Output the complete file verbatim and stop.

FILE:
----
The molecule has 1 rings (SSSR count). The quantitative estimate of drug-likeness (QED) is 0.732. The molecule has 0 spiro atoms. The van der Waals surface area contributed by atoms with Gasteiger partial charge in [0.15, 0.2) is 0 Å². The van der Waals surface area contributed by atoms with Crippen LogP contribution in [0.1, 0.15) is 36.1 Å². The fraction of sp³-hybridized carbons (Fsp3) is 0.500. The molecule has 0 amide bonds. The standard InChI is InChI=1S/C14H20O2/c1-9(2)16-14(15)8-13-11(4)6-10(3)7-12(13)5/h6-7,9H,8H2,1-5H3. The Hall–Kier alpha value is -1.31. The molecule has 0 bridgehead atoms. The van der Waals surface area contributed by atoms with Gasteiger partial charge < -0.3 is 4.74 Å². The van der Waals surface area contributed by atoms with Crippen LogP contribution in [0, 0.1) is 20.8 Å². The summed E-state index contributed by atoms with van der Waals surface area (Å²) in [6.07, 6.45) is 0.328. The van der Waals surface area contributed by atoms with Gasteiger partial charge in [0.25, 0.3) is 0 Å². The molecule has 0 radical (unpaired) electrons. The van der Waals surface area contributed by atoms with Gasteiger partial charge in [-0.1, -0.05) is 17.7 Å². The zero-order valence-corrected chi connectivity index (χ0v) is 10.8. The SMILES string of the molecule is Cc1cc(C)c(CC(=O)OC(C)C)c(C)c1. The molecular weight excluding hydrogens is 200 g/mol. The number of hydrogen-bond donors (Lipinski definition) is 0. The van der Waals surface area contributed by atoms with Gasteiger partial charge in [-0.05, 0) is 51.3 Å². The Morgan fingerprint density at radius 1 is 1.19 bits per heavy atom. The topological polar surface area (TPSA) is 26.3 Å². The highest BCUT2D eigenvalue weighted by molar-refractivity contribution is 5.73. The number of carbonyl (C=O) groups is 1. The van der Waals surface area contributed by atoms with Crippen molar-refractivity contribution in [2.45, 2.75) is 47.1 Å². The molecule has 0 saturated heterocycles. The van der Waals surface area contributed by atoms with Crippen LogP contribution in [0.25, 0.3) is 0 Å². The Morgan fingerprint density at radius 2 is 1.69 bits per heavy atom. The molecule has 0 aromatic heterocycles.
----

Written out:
The molecule has 1 rings (SSSR count). The quantitative estimate of drug-likeness (QED) is 0.732. The molecule has 0 spiro atoms. The van der Waals surface area contributed by atoms with Gasteiger partial charge in [0.15, 0.2) is 0 Å². The van der Waals surface area contributed by atoms with Crippen LogP contribution in [0.1, 0.15) is 36.1 Å². The fraction of sp³-hybridized carbons (Fsp3) is 0.500. The molecule has 0 amide bonds. The standard InChI is InChI=1S/C14H20O2/c1-9(2)16-14(15)8-13-11(4)6-10(3)7-12(13)5/h6-7,9H,8H2,1-5H3. The Hall–Kier alpha value is -1.31. The molecule has 0 bridgehead atoms. The van der Waals surface area contributed by atoms with Gasteiger partial charge < -0.3 is 4.74 Å². The van der Waals surface area contributed by atoms with Crippen LogP contribution in [0, 0.1) is 20.8 Å². The summed E-state index contributed by atoms with van der Waals surface area (Å²) in [6.07, 6.45) is 0.328. The van der Waals surface area contributed by atoms with Gasteiger partial charge in [0.25, 0.3) is 0 Å². The molecule has 0 radical (unpaired) electrons. The van der Waals surface area contributed by atoms with Gasteiger partial charge in [-0.1, -0.05) is 17.7 Å². The zero-order valence-corrected chi connectivity index (χ0v) is 10.8. The SMILES string of the molecule is Cc1cc(C)c(CC(=O)OC(C)C)c(C)c1. The molecular weight excluding hydrogens is 200 g/mol. The number of hydrogen-bond donors (Lipinski definition) is 0. The van der Waals surface area contributed by atoms with Gasteiger partial charge in [-0.05, 0) is 51.3 Å². The Morgan fingerprint density at radius 1 is 1.19 bits per heavy atom. The topological polar surface area (TPSA) is 26.3 Å². The highest BCUT2D eigenvalue weighted by molar-refractivity contribution is 5.73. The number of carbonyl (C=O) groups is 1. The van der Waals surface area contributed by atoms with Crippen molar-refractivity contribution in [2.45, 2.75) is 47.1 Å². The molecule has 0 saturated heterocycles. The van der Waals surface area contributed by atoms with Crippen LogP contribution in [0.25, 0.3) is 0 Å². The Morgan fingerprint density at radius 2 is 1.69 bits per heavy atom. The molecule has 0 aromatic heterocycles.